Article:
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Effect of early odorant exposure on the structure and output of the glomerular module

Liu, Annie (2017) Effect of early odorant exposure on the structure and output of the glomerular module. Doctoral Dissertation, University of Pittsburgh. (Unpublished)

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Early sensory experience has the capacity to dramatically shape the final anatomy and function of a sensory circuit. Both sensory deprivation and enrichment have major impacts on the development and maintenance of sensory circuit structure. We take advantage of the stereotyped structure of the olfactory system to investigate how early odorant experience changes the structure and output of the mouse olfactory bulb. The olfactory system lacks the stimulus-based topography seen in the visual or auditory sensory systems, a consequence of the high dimensionality of odorant stimuli. However, it possesses a highly stereotyped organization, making it an ideal model system in which to study the processing of sensory stimuli in a systematic and specific manner. Axons from olfactory sensory neurons that express the same odorant receptor converge into glomeruli, spherical structures in the olfactory bulb (OB). Glomeruli and their post-synaptic targets, including principal projection neurons, the mitral and tufted cells, form the basis of the glomerular module, which is the basic odor coding unit of the OB. In this dissertation, we leverage this specific structure to study how early odorant experience changes the composition of a glomerular module and impacts the odor-evoked activity of mitral cells. In Chapter 2, we use an in vivo dye labeling technique to examine how prenatal and early postnatal odorant exposure impacts the number of primary projection neurons connected to activated glomeruli. We find that significantly more mitral and tufted cells become associated with activated glomerular modules, suggesting that sensory input plays a major role in modulating OB circuit refinement in early development. In Chapter 3, we investigate how odor-evoked mitral cell activity across the dorsal OB is impacted following the same exposure paradigm used in Chapter 2. Using 2-photon calcium imaging of mitral cell somata, we find that early odorant exposure increases the number, amplitude, and reliability of excitatory odor-evoked mitral cell responses, potentially due to sensory enrichment during a developmental critical period. Together, these findings demonstrate that early odorant experience dramatically impacts OB anatomy and output, which may have significant implications on odor representation in the OB and olfactory perception. These changes may also influence olfactory-guided behavior, such as odor discrimination and preference.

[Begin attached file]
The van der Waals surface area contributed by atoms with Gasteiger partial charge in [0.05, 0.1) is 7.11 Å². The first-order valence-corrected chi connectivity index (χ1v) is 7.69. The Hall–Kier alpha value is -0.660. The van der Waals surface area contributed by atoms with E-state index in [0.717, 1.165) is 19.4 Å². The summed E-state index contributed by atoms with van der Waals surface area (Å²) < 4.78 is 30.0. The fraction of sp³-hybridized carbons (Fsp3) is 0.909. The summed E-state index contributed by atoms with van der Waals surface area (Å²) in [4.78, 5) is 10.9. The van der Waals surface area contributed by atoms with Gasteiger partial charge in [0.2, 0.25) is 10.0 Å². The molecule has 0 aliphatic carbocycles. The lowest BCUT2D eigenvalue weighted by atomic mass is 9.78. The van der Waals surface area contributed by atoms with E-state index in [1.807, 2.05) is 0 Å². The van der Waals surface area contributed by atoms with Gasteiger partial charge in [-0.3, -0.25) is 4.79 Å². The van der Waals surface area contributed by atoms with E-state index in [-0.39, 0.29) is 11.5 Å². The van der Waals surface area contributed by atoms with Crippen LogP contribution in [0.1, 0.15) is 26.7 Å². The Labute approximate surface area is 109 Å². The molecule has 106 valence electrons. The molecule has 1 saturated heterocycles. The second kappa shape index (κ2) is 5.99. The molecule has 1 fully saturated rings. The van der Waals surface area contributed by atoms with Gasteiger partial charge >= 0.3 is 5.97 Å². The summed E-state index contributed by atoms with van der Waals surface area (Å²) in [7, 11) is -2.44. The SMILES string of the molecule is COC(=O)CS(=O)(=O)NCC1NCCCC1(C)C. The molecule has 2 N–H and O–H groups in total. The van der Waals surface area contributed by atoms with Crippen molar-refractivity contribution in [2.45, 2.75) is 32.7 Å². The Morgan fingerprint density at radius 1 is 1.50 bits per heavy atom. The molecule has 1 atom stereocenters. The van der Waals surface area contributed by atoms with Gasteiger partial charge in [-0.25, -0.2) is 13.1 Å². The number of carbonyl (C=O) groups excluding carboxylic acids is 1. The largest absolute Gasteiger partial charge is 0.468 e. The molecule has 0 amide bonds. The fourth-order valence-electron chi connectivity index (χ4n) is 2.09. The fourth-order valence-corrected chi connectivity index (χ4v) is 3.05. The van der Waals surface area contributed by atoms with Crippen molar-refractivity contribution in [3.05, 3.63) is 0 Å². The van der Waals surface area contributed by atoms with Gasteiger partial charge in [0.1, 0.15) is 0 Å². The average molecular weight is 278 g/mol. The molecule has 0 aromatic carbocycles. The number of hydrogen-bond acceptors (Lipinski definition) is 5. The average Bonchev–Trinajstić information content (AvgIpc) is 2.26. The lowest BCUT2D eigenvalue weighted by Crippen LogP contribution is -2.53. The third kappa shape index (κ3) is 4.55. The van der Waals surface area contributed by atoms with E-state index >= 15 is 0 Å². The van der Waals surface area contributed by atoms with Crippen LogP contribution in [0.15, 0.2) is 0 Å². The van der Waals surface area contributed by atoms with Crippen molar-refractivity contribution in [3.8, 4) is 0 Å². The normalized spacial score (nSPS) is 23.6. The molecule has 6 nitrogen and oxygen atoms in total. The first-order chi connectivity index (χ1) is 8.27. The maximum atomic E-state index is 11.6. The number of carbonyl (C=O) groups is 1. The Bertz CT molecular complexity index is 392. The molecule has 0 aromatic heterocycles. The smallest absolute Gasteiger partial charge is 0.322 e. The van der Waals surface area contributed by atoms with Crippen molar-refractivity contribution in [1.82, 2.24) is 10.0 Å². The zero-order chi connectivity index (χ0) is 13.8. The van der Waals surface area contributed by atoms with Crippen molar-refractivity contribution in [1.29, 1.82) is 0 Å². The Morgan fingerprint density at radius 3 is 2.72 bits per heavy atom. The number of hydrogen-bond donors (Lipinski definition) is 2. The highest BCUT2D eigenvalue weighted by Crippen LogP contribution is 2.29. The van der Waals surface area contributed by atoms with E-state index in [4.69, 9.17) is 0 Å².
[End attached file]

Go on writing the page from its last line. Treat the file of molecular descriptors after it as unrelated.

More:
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Item Type: University of Pittsburgh ETD
Status: Unpublished
CreatorsEmailPitt UsernameORCID
Liu, Annieannieliu77@gmail.comanl750000-0003-0729-4390
ETD Committee:
TitleMemberEmail AddressPitt UsernameORCID
Committee ChairMeriney, Stephenmeriney@pitt.edumeriney0000-0002-2005-9726
Thesis AdvisorUrban, Nathanielnurban@pitt.edunurban0000-0002-0365-9068
Committee MemberOswald, Anne Marieamoswald@pitt.eduamoswald
Committee MemberBruchez, Marcelbruchez@andrew.cmu.edu0000-0002-7370-4848
Committee MemberKuhlman, Sandraskuhlman@andrew.cmu.edu0000-0003-0450-7282
Committee MemberNagel, Katherinekatherine.nagel@nyumc.org0000-0002-6701-3901
Date: 29 June 2017
Date Type: Publication
Defense Date: 30 May 2017
Approval Date: 29 June 2017
Submission Date: 7 June 2017
Access Restriction: No restriction; Release the ETD for access worldwide immediately.
Number of Pages: 158
Institution: University of Pittsburgh
Schools and Programs: School of Medicine > Neurobiology
Degree: PhD - Doctor of Philosophy
Thesis Type: Doctoral Dissertation
Refereed: Yes
Uncontrolled Keywords: olfactory bulb, plasticity, olfaction
Date Deposited: 29 Jun 2017 15:49
Last Modified: 29 Jun 2017 15:49


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